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MELISSA BLOCK, host:

This is ALL THINGS CONSIDERED from NPR News. I'm Melissa Block.

MICHELE NORRIS, host:

And I'm Michele Norris.

From the title "Animal Kingdom," you might think the Australian film that opens today in New York and Los Angeles is a nature documentary. Bob Mondello says it is a story about survival of the fittest, just not in the great outdoors.

BOB MONDELLO: When we first see 17-year-old Josh Cody, he's sitting with his mom in a suburban Melbourne apartment, watching TV. He's absorbed enough in his game show that until the medics arrive, you don't register that his mother isn't breathing.

A heroin overdose, probably wasn't much of a mom, so it says something that Josh will now go to live with the family she'd spent most of her life trying to protect him from - uncles for whom even a casual traffic stop with a stranger talking tough from another car...

(Soundbite of film, "Animal Kingdom")

(Soundbite of music)

Unidentified Man #1: (As character) Hey, have you got a staring problem, mate?

MONDELLO: ...prompts an instinctual rush for dominance. Violence is so ingrained with this family that on his first day with them, Josh gets handed a gun and told to act like a predator.

(Soundbite of film, "Animal Kingdom")

Unidentified Man #2: (As character) Go get him.

Unidentified Man #3: (As Josh) And do what?

Unidentified Man #2: Let him know who's king.

MONDELLO: So Josh steps out of the car...

(Soundbite of film, "Animal Kingdom")

Unidentified Man #4: (As character) Come on, come outside.

MONDELLO: ...and points the gun.

(Soundbite of film, "Animal Kingdom")

Unidentified Man #5 (Actor): (As character) Hey, hey, hey, whoa, whoa, whoa, brother. Just relax man. I'm just going to have a chat with you, all right?

(Soundbite of laughter)

Unidentified Man #5 (Actor): (As character) Just chill, bro.

Unidentified Man #4 (Actor): (As character) Get out of here, man.

MONDELLO: Welcome to the jungle, suburban style: white, picket fences and beasts of prey.

If Josh's uncles are thugs, they're wildly differing thugs. The one egging him on there actually qualifies as their class act. There's another who's forever hopped up on drugs, and one who'd probably be better off if doctors could get his drug mix right. They're all casually lethal.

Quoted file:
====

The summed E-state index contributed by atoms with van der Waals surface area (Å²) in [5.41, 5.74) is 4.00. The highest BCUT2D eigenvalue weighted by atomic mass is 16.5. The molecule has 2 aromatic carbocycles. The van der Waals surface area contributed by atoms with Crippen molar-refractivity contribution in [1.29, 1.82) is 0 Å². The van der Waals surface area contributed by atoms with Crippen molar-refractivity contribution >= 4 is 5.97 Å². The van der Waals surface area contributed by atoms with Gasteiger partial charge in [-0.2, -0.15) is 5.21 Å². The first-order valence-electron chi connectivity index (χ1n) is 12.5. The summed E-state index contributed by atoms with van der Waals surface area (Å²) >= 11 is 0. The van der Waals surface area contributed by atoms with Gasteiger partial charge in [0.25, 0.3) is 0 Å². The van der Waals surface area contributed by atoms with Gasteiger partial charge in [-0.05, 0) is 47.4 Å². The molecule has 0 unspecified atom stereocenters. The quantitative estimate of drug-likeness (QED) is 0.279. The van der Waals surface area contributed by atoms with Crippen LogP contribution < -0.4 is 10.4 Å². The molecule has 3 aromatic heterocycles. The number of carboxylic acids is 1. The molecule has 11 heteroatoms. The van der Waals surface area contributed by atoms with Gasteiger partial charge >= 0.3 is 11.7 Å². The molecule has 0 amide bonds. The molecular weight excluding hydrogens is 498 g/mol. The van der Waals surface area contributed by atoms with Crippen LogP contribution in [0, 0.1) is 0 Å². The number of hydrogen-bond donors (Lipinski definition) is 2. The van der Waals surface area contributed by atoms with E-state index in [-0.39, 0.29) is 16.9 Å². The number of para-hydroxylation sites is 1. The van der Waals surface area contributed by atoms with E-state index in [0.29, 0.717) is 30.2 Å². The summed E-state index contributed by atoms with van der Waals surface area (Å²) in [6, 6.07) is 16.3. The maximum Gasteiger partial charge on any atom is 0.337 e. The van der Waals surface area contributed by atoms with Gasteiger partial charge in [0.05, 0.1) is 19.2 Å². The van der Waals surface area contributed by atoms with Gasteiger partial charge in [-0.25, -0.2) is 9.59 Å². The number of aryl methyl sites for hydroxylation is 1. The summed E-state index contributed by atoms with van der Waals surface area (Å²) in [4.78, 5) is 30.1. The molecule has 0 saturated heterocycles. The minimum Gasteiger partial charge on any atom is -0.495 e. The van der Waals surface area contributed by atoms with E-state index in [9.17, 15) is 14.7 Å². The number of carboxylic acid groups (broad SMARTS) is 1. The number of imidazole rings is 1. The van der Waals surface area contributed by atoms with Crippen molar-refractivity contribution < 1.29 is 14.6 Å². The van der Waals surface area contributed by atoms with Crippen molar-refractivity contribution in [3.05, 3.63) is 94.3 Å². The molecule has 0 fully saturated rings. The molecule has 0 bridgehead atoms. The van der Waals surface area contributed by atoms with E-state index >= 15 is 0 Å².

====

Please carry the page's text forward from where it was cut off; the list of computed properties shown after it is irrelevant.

But it's their mom, the queen bee of this brood, you shouldn't take your eyes off: a granny who dresses too young, whips up energy shakes as her boys plot crime sprees, and tops them all for sheer cold-bloodedness.

She has, for decades, watched over her children. And no one, not even this new grandchild who has come into her life, can be permitted to endanger them. She makes that clear with an eerie mildness when Josh gets spirited away to a police safe house, and she goes not to a lawyer, but to a corrupt cop.

(Soundbite of film, "Animal Kingdom")

(Soundbite of music)

Ms. JACKI WEAVER (Actor): (As Janine Cody) Tell me if you agree with this. This boy who's being looked after - he knows who you are, and you've done some bad things, sweetie, haven't you? It shouldn't be too hard to set up a raid on a house.

There'd be reasonable grounds, what with all the strange activity, the comings and goings day and night. One of the neighbors (unintelligible) a gun or something. This is your area of expertise. I'm not trying to tell you how to suck eggs. I feel sick about this. I'm not happy at all, not one little bit, but we do what we have to do. We do what we must.

MONDELLO: Actress Jacki Weaver hasn't been heard of much in this country since appearing 35 years ago in "Picnic at Hanging Rock," but this part in "Animal Kingdom" may change that.

The film also features Guy Pearce as a low-key detective who tries to help Josh, and newcomer James Frecheville as the increasingly endangered teenager.

First-time writer-director David Michod reportedly worked for eight years on his screenplay, deepening its tale of a violently dysfunctional family until its gangster conventions feel as if they're in the service of a modern-day Greek tragedy - well, Australian tragedy, though "Animal Kingdom," as its title implies, feels pretty universal.

I'm Bob Mondello.

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